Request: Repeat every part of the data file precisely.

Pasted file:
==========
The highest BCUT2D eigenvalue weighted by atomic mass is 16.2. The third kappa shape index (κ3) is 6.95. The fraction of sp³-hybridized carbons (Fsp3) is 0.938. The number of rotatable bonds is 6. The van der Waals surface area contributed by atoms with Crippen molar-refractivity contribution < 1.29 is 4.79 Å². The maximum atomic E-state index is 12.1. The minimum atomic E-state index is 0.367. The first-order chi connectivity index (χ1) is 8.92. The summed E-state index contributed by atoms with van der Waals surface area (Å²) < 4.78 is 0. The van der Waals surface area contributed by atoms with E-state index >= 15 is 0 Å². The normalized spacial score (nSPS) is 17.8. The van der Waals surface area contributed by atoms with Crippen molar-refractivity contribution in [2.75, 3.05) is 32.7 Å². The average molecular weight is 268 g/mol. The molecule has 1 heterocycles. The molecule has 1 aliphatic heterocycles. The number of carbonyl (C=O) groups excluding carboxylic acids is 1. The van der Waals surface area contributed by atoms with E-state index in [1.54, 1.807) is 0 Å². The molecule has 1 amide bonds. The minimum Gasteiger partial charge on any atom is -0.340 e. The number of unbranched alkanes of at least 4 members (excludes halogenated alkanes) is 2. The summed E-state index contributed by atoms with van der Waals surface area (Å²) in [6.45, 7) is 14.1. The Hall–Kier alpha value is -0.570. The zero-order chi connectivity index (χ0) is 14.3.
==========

The highest BCUT2D eigenvalue weighted by atomic mass is 16.2. The third kappa shape index (κ3) is 6.95. The fraction of sp³-hybridized carbons (Fsp3) is 0.938. The number of rotatable bonds is 6. The van der Waals surface area contributed by atoms with Crippen molar-refractivity contribution < 1.29 is 4.79 Å². The maximum atomic E-state index is 12.1. The minimum atomic E-state index is 0.367. The first-order chi connectivity index (χ1) is 8.92. The summed E-state index contributed by atoms with van der Waals surface area (Å²) < 4.78 is 0. The van der Waals surface area contributed by atoms with E-state index >= 15 is 0 Å². The normalized spacial score (nSPS) is 17.8. The van der Waals surface area contributed by atoms with Crippen molar-refractivity contribution in [2.75, 3.05) is 32.7 Å². The average molecular weight is 268 g/mol. The molecule has 1 heterocycles. The molecule has 1 aliphatic heterocycles. The number of carbonyl (C=O) groups excluding carboxylic acids is 1. The van der Waals surface area contributed by atoms with E-state index in [1.54, 1.807) is 0 Å². The molecule has 1 amide bonds. The minimum Gasteiger partial charge on any atom is -0.340 e. The number of unbranched alkanes of at least 4 members (excludes halogenated alkanes) is 2. The summed E-state index contributed by atoms with van der Waals surface area (Å²) in [6.45, 7) is 14.1. The Hall–Kier alpha value is -0.570. The zero-order chi connectivity index (χ0) is 14.3.